I started taking French lessons in 6th grade, as part of a rotational elective. And I was immediately hooked. My fascination for the capital city, Paris, grew and grew over the years, and I continued studying French for 10 years (I minored at The University of Texas).
My very first encounter with Paris was a layover in Charles De Gaulle Airport on our way to South Africa. I was like a kid in a candy shop, walking around reading signs, absorbing the dialogue going on around me. I loved it. Growing up in Texas meant everyone studied Spanish, so to be in a city where everyone was speaking my language was like a dream come true. I even ordered a drink on our Air France flight in French and smiled for hours after doing so.
A year later, I was looking for ways to spend an entire summer in Paris, but knew that I didn’t want to do a study abroad program and be tied to classwork and living with a family or in a dormitory. I reached out to a contact I had made at a prior internship, as her husband was French and had connections with businessmen in Paris. Through Meg, I found a part time summer internship with a company now named PetroWire. Luckily for me, my boss rented out a part of their gorgeous, large Parisian home, so my accommodation was taken care of as well.
As the spring semester (2009) began, I saw signs in the Career Services Center at The University of Texas at Austin advertising a Cannes Film Festival program, and I leapt at the opportunity to spend two weeks prior to Paris in the south of France. I interviewed and accepted a PR position with The American Pavilion. In May, I took all of my finals weeks early (highly stressful), and then packed my bags and flew to Nice. The film festival was a dream come true. As a celebrity lover, I couldn’t have asked for more excitement. I helped organize photographers’ shoots to make sure they got good shots of Brad and Angelina, I had a lengthy discussions with Dileep Rao and Justin Long, and I was in the same tiny room as Martin Scorcese, Eli Roth and Roger Ebert. I got paid to tweet (seriously). I made long-lasting friendships, one friend who was in my House Party at my wedding. I flew north after the festival ended to begin my job in Paris. I was fortunate enough to have one of my closest friends, Andrew, there that summer as well. He was doing medical research as part of a grant from Harvard (smarty pants), so his work load was heavier than mine (I finished every day at noon). We spent the entire summer gallivanting around, roaming down new streets, trying new restaurants, drinking wine on the banks of the Seine. It was amazing. I blogged about it every single day (read here). I think I only had three readers, but I’m so glad I documented every activity that took place, as I likely would have forgotten most by now.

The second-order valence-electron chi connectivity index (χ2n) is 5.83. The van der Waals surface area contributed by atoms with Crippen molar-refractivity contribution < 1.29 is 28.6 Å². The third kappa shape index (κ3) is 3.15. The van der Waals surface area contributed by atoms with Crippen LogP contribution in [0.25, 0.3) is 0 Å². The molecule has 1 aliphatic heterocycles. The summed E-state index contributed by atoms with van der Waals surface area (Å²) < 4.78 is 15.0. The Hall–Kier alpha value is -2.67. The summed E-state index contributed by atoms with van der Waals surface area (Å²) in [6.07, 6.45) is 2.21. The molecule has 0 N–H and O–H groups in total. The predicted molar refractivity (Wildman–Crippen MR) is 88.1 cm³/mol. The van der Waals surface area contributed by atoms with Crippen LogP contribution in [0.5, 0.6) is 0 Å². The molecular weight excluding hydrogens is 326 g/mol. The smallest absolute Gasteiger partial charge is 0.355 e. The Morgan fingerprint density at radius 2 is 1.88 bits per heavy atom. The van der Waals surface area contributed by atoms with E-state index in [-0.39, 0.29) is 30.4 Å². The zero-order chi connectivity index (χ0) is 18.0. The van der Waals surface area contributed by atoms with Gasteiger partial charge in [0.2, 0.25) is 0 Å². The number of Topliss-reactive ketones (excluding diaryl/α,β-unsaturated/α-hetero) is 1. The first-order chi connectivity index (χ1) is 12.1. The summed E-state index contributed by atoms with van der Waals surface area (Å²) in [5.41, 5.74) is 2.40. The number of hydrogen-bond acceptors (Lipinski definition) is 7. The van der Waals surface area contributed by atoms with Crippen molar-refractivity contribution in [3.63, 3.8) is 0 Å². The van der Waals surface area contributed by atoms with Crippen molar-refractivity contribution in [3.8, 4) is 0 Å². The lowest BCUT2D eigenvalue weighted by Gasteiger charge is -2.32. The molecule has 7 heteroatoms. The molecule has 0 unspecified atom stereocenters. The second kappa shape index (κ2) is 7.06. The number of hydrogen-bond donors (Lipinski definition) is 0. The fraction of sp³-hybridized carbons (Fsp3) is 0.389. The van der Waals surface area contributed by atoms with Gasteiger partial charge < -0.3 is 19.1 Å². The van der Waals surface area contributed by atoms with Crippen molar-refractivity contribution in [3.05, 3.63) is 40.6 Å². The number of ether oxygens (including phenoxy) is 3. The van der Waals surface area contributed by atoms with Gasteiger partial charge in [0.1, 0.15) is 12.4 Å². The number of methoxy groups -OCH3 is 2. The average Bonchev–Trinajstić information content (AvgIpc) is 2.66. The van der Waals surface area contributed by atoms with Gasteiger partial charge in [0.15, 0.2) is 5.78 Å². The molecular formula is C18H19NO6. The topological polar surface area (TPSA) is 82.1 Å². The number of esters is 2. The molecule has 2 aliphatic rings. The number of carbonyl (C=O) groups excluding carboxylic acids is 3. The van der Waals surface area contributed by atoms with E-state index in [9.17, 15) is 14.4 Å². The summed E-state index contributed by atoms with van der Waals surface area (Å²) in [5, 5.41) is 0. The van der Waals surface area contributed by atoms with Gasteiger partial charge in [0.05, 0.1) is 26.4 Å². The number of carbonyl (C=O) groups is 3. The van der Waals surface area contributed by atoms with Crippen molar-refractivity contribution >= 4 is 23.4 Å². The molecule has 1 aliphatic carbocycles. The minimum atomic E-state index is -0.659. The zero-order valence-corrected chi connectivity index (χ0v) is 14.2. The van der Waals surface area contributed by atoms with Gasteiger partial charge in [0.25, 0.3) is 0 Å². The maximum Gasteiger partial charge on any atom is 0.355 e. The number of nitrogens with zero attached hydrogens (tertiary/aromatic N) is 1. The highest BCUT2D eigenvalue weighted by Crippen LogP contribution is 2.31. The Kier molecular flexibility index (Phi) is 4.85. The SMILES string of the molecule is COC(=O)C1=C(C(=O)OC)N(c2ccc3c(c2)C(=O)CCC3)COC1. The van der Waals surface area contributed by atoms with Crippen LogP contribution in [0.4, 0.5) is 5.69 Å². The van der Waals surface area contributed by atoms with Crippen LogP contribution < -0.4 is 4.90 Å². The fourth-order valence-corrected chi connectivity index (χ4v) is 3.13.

In front of Versailles
I returned to Paris in 2010 with my family, as part of my graduation trip. We stayed for a week and tried restaurants that my previous budget did not allow. It was so nice playing tour guide. I got to do it again two years later in 2012, when Sasha and I had a one-day layover in Paris on Christmas Eve (see post here).I am so anxious to get there (and praying for Isla’s jetlag!), and to roam around. Our agenda is fully packed. We’re only in France for four days – one of which is occupied by the French Open, so it’s go-go-go. I’m looking forward to seeing our friends, Tim and Libby, who moved there late last year.
Have you been to Paris? If so, what were your thoughts? If not, is it on your bucket list?
Featured image via Pexels